August 12, 2023
Until recently, based on legal advice I have advised buyers against including "love letters" with their offers. However my opinion has evolved this year for several reasons.
In the competitive real estate market, buyers often seek ways to stand out and make a personal connection with sellers. One popular approach is the use of "love letters," heartfelt messages written by buyers to sellers expressing their admiration for a property, while often sharing their dreams and aspirations for their life ahead in the home. While these letters can evoke emotions and potentially influence sellers' decisions, they also raise concerns regarding fairness, legal implications, and potential bias.
Buyers have often asked me in the past if I recommend including one with their offer. The advice of brokers and their lawyers was always to avoid these letters for fear that these love letters might inadvertently introduce bias into the decision - making process. Sellers might be influenced by factors such as the buyer's race, religion, or family status, which are protected under fair housing laws. This can lead to discrimination and potential legal consequences.
I would hear anecdotal stories of buyers who had their significantly weaker offers accepted because of a letter, but always a distant connection "my uncles friend's daughter". I never met anyone with direct experience of their efficacy. I even heard of situations where these letters had a negative influence on the sellers impression of the offer.
Despite this, if the buyer insisted, I would submit the letter but strongly suggest the letter was about the house - praising the seller's and their taste being the central element as people are generally positively influenced by praise.
While I've written many successful (and unsuccessful) offers in competitive situations, until recently I was pretty certain that the success of failure of these offers was due to their merits relative to other offers. Namely price and terms.
Then recently there I've seen a slew of articles in the Real Estate press that have pointed out that there has never been a single lawsuit based on a love letter - the gist of the articles has always been that the risk is blown way out of proportion and buyers should use whatever is at their disposal to get an edge in a competitive situation. Depriving them of even the most modest advantage is a breach of the duty we have to our clients as agents to serve their best interest.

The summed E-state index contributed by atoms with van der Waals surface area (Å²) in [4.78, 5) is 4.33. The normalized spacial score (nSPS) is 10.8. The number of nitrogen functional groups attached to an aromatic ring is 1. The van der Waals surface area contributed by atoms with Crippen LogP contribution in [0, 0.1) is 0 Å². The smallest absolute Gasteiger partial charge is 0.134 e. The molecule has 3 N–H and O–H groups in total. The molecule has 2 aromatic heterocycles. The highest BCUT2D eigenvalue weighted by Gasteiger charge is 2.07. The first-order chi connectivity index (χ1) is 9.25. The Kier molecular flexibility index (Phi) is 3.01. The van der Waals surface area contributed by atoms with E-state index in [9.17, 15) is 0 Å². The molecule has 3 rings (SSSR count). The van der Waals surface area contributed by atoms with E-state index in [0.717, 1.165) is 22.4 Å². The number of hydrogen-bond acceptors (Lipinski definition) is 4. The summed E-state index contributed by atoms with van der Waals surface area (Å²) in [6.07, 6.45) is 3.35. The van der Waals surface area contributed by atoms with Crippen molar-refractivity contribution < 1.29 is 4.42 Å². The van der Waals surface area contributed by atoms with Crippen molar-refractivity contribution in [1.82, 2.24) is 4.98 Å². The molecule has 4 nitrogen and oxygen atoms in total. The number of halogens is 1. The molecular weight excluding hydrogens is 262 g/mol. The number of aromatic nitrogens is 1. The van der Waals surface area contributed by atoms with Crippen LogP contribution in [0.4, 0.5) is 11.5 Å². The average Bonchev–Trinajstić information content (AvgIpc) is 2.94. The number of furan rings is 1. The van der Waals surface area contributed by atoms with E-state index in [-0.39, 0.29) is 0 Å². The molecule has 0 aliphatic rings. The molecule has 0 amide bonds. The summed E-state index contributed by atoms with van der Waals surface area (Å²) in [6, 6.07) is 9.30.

I began to encourage buyers to convey their feelings for the property they were attempting to purchase - after all, one of the reasons we consider terms as listing agents is as a sign of commitment to the transaction. A letter expressing a strong emotional connection to a property adds weight to an offer in a way that the numbers and words on the contract never can.
Then one day, a strange thing happened. My buyers submitted an offer that was almost exactly equal in all respects except they had written a beautiful heartfelt letter about their love of the property, and this was what tipped the balance - the sellers accepted their offer!
So, while Real estate "love letters" have their risks, and blatant appeals to prejudice must be avoided, they are a tool that can be effectively deployed. If you fall in love with a home - let the seller know, it just might make a difference!
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